The two openings of the tear ducts in the inner corners of the upper and lower eyelids which drain into the upper and lower canaliculae.
[plural: Punctae].

pupil

The circular aperture in the centre of the iris through which light passes into the eye.

pupillary

Referring to the pupil.

Q

q.d.s.

Four times a day.

q.i.d.

Four times a day.

q.q.h.

Every four hours.

R

rectus

Straight

  • Rectus muscle of the eye: one of the four straight muscles which move the eyeball.

radial keratotomy

Series of radial cuts made in the corneal periphery to allow the centre of the cornea to flatten reducing its optical power and therefore correcting near sightedness (also abbreviated to RK).

reflex

  • Accommodation Reflex: the alteration in the shape of the lens according to the distance of the image viewed.
  • Corneal Reflex: the automatic closing of the eyelids following light pressure on the cornea.  This is a test for unconsciousness which is absolute when there is no response.
  • Light Reflex: alteration of the size of the pupil in response to exposure to light.

refraction

Test to determine the eye’s refractive error and the best corrective lens to be prescribed.  A series of lenses in graduated powers are used to determine which will provide the sharpest, clearest vision.

refractive error

Optical defect in an unaccommodating eye; parallel light rays are not brought to a sharp focus on the retina producing a blurred image.  Can be corrected by spectacles, contact lenses or refractive surgery.

retina

Light sensitive nerve tissue (rods and cones) in the eye that converts images from the eye’s optical system into electrical impulses that are sent along the optic nerve to the brain.

retinal detachment

Separation of the retina from the choroid that disrupts vision and usually requires surgical repair.

retinitis pigmentosa

A genetically determined, bilateral, retinal degeneration consisting of: retinal pigmentation with narrowing of the retinal blood vessels and “waxy” optic disc pallor.  Patients have “tunnel vision” and “poor night vision”.

retinoscope

Instrument for measuring the eye’s refractive error with no effort from the patient.  Light is projected into the eye and the movements of the light reflection from the eye are eliminated with lenses.

RK

An acronym of Radial Keratotomy.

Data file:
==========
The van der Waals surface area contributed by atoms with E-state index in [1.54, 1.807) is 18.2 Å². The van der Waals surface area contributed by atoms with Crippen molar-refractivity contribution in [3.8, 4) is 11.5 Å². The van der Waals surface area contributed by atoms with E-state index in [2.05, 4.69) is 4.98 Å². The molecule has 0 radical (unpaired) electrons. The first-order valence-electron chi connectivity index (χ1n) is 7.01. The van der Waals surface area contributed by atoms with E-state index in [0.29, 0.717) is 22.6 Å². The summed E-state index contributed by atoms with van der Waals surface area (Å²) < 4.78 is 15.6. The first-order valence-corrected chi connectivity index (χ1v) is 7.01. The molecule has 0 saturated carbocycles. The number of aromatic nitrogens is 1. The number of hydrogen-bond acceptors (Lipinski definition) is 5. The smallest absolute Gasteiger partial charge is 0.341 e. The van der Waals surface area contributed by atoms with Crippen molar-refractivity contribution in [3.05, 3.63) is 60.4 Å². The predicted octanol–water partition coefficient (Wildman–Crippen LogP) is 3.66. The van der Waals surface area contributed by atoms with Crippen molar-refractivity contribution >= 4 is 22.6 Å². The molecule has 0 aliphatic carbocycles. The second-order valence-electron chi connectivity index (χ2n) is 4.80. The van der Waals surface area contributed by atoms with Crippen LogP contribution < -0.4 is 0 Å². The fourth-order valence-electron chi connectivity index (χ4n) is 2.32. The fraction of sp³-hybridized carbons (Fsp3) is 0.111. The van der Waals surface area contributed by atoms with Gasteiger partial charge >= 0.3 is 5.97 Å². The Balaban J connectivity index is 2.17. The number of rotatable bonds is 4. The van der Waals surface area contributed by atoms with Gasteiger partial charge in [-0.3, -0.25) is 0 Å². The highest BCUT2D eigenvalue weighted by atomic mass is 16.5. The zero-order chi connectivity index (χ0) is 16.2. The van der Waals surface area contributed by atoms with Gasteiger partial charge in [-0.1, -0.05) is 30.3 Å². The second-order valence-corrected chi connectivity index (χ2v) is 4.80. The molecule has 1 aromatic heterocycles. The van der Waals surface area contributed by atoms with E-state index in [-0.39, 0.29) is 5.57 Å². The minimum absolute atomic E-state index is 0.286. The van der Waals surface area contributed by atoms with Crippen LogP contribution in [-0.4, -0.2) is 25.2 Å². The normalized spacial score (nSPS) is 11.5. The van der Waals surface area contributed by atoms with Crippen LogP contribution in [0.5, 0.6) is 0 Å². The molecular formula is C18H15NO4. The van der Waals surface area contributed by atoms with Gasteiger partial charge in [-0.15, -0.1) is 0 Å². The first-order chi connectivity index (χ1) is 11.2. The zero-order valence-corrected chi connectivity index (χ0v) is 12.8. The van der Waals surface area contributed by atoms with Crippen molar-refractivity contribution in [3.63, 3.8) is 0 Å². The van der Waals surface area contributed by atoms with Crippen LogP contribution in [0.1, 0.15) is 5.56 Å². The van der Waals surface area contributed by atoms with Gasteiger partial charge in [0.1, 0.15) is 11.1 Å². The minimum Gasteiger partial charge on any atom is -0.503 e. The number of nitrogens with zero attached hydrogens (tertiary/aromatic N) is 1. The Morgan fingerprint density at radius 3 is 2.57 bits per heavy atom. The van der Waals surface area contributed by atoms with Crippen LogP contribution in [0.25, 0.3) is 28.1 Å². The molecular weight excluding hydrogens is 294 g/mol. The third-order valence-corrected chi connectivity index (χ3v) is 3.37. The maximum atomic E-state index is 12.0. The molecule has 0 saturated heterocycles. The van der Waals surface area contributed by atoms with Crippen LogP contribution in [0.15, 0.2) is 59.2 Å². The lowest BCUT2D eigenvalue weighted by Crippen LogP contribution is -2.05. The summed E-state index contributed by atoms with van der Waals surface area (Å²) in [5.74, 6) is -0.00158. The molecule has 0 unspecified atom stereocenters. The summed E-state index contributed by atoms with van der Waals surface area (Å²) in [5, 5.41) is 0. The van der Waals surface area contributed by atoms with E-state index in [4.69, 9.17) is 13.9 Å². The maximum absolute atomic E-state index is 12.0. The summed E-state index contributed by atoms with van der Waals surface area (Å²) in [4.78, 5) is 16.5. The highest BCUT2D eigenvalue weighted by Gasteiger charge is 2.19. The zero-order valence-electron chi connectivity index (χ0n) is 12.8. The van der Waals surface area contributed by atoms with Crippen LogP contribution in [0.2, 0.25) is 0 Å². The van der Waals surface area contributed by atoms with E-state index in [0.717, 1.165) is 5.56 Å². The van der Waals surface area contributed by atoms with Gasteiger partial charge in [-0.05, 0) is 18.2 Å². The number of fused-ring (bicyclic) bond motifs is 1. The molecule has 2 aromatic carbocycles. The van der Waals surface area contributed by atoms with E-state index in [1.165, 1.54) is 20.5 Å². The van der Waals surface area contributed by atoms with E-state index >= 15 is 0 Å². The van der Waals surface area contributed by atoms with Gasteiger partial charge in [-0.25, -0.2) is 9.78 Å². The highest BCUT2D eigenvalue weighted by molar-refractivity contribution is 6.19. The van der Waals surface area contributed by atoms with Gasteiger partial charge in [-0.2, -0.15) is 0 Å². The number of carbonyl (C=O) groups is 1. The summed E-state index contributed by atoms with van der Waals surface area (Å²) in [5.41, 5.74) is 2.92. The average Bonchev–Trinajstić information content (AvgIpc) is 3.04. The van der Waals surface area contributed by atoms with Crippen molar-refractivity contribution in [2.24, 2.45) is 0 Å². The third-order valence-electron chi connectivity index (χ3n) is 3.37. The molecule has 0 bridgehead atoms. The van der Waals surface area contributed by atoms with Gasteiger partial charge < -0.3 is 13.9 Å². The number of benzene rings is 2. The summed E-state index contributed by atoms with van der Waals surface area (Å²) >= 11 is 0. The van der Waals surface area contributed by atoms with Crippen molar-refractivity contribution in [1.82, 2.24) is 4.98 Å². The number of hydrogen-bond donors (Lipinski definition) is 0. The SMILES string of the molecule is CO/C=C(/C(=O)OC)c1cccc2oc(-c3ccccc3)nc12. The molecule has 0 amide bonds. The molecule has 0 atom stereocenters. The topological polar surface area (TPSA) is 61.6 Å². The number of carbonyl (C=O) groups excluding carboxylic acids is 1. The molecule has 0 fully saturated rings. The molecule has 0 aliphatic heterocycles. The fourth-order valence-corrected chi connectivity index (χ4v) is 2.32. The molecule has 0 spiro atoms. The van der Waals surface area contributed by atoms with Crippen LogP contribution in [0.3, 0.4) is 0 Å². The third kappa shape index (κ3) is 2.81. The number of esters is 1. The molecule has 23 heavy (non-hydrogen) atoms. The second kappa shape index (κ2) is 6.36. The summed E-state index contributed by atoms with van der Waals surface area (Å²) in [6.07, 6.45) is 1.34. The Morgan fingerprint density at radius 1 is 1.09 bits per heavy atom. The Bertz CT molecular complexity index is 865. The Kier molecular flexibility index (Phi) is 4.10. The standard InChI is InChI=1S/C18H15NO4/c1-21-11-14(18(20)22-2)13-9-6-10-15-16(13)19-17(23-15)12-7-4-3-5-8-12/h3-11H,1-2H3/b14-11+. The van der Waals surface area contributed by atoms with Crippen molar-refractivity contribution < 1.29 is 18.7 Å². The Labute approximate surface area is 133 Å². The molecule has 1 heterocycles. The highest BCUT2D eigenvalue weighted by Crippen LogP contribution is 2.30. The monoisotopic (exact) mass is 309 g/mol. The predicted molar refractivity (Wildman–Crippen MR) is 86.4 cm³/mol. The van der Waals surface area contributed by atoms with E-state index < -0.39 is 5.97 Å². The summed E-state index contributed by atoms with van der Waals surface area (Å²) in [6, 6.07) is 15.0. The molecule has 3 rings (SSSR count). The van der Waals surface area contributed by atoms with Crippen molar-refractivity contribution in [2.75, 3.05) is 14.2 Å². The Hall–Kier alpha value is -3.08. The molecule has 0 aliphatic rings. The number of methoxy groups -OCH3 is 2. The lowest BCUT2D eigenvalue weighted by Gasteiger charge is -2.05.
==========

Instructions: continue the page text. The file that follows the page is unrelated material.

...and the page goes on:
rods

Thin cylindrical cells in the retina which respond to light, especially low level, but cannot distinguish colour.  A normal retina contains 150 million rods.

S

Schlemm’s canal

Circular channel deep in the corneo-scleral junction that carries aqueous fluid from the anterior chamber of the eye to the bloodstream.

Schlemm’s Canal Surgery

(See canaloplasty & viscocanalostomy).

Schlemm’s Canaloplasty

(See canaloplasty).

sclera

The creamy-white fibrous protective outer layer of the eye that gives the eye it’s rounded shape.

scotoma

A blind area in the field of vision found in glaucoma and in diseases of the retina and visual pathways.

slit lamp

Microscope used for the examination of the eye allowing the cornea, lens and clear fluids and membranes to be seen in detail “in optical section”.

Snellen chart

Test chart used for assessing visual acuity containing rows of letters number or symbols in standardized graded sizes, with a designated distance at which each row should be legible to a normal eye.

strabismus

Eye misalignment caused by extraocular muscle imbalance (squint, wandering eye).

stye

Acute pustular infection of the oil glands located in an eyelash follicle at the lid margin (see hordeolum).

T

t.d.s.

Three times a day.

tear fluid

Watery liquid which washes over the conjunctiva and cornea when you blink.

temporal arteritis

Inflammation of the extra cranial arteries, particularly the carotid artery causing severe headache and may lead to blindness.

t.i.d.

Three times a day.

tonometry

Measurement of intraocular pressure.

topography

Corneal topography.  Mapping of the corneal shape to fully understand its optical function.

trabecular meshwork

Mesh like structure inside the eye at the iris-corneo-scleral junction of the anterior chamber angle that filters aqueous fluid and controls its flow into Schlemm’s canal prior to it leaving the anterior chamber.

trachoma

A chronic contagious eye disease caused by a chlamydia that is common in hot countries and can cause eventual blindness if left untreated.

trifocal

Spectacles that incorporate three lenses of different powers, the main portion usually focused for distance, the centre for middle distance and the lower for near.  Superseded by Varifocal Lenses.

 

U

uvea, uveal tract

Pigmented middle layer of the eye that contain most of the intraocular blood vessels.  Consists of: iris, ciliary body & choroid.

V

viscocanalostomy

A primary open angle glaucoma surgical procedure in which an intra scleral lake (or reservoir) is formed in order to drain aqueous fluid back into Schlemm’s Canal. (See also Enhanced Viscocanalostomy & Canaloplasty).

visual acuity

Assessment of the eye’s ability to distinguish object details and shape using the smallest identifiable object that can be seen at a specified distance.

visual cortex

Region at the back of the brain that receives and interprets nerve messages received from the eyes.

visual field

The full extent of the area visible to an eye when the eye is fixated straight forward.

vitreous (humour)

Transparent colourless jelly-like material that fills the rear two thirds of the eyeball between the lens and the retina.

vitreous detachment

Separation of vitreous gel from the retinal surface; this is usually of no significance but can cause retinal tears that may lead to retinal detachment.  Frequently occurs with aging as the vitreous liquifies or in certain conditions such high myopia.

W

 

X

 

Y

YAG Laser

A laser that produces a short pulsed high energy light beam to cut, perforate or fragment tissue i.e. capsulotomy or iridectomy.
Abbreviation of Nd-YAG (Neodymium Yttrium Aluminium Garnet).

Z

zonule

Radially arranged fibres that suspend the lens from the ciliary body and hold it in place (Suspensory Ligament).

zonular

Relating to the zonule.